Cancer Trials Have a ‘Need for Speed’ — Decentralization Could Help
Oncology trials are bogged down by a number of serious challenges that significantly impact sites and research timelines. Decentralized trial (DCT) approaches could simplify many of these complexities, but hesitancy about adoption still remains.
The difficulties inherent in today’s cancer trials, including complex designs and treatment paradigms, high amounts of protocol deviations and data, fierce competition and a low rate of trial participation, mean that there are also unique challenges for patient recruitment and retention. And trial participants often find themselves overwhelmed by cancer trials and change their minds.
The numbers are startling: only around 5 percent of oncology patients choose to participate in a clinical trial, while only 50 percent of cancer trials recruit within their planned timeline, according to Archana Sah, senior vice president of Medable. Approximately 30 percent of patients in cancer trials will quit, leading to massive cost and time implications for sites and sponsors.
“The need for speed in oncology is really, really high. We have the highest number of trials open on ClinicalTrials.gov and high competition for sites and for these patients,” Sah said.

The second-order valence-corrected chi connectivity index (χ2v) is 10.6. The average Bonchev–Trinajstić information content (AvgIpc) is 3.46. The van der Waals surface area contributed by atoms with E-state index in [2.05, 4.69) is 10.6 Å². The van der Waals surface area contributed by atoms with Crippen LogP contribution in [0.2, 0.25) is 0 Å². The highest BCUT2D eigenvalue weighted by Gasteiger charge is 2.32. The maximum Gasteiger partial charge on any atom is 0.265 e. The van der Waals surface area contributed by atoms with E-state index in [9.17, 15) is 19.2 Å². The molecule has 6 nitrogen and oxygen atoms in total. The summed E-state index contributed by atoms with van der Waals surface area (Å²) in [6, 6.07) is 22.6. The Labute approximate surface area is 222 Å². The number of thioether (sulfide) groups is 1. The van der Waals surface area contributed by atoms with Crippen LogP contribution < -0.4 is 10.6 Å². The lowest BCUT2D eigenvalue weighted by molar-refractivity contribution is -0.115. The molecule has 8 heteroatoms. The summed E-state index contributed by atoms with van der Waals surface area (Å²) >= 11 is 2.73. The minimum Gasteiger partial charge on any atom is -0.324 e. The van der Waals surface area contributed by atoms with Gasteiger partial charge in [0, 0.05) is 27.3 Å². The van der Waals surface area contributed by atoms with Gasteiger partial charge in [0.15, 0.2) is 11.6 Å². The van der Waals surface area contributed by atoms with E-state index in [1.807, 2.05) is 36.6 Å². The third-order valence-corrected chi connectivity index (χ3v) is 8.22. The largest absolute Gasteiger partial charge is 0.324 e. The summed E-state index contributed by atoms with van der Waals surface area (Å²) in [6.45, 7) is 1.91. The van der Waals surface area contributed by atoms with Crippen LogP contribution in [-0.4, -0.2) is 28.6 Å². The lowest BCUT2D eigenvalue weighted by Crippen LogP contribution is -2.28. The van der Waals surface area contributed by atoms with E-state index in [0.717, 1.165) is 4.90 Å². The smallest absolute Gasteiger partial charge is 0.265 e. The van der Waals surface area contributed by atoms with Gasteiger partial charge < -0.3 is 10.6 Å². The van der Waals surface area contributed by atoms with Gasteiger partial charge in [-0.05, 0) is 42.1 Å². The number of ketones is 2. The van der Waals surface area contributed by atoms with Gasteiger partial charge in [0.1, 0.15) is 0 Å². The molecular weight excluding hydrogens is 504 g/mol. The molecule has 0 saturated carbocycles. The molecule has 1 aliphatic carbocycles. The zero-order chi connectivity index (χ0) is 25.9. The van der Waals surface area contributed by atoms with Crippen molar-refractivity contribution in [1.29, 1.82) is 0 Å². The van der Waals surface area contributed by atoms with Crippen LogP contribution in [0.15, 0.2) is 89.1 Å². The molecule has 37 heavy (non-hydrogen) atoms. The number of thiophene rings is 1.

Currently, Sah is aware of DCTs being used in both solid and liquid cancer indications, including common multiple myelomas, breast cancer, renal cancer, prostate cancer, melanomas, chronic lymphocytic leukemia and acute myeloid leukemia, among others.
Luisa Sansalone, former clinical research manager at Austin Cancer Center, named patient compliance and retention as one of the site’s greatest challenges. Immunosuppressed patients, for example, often experience adverse events (AEs) or serious adverse events (SAEs) that make it hard to complete in-person study visits and the study itself. For these cancer patients, the remote capabilities afforded by DCTs and hybrid trials could be a godsend.
“I feel that a decentralized or hybrid trial allows for more remote visits that can help alleviate the patient burden of having to travel to the clinic while experiencing an AE and being able to maintain compliance,” she said.
Like virtually all therapeutic areas, the pandemic forced oncology trials to implement remote approaches that were rarely used before in research. While that doesn’t mean remote approaches are yet the established norm in oncology research, it’s anticipated that cancer trials will see a further increase in the use of these technologies in 2022 (CenterWatch Weekly, Dec. 6).
Making cancer trials more patient-centric by offering DCT options can deliver a host of benefits for both sites and participants and provide urgently needed acceleration. For instance, it frees up oncologists and investigators to devote more time to patients, whether that’s virtual or in-person, and cuts down clinic wait times for patients who still need or want to meet on site. And using a centralized platform for data capture simplifies time management for sites, who can navigate electronically through a protocol and access needed tools in a single location. Additionally, gathering data electronically can help reduce protocol deviations, something that has been shown to improve patient retention and compliance, according to Sansalone.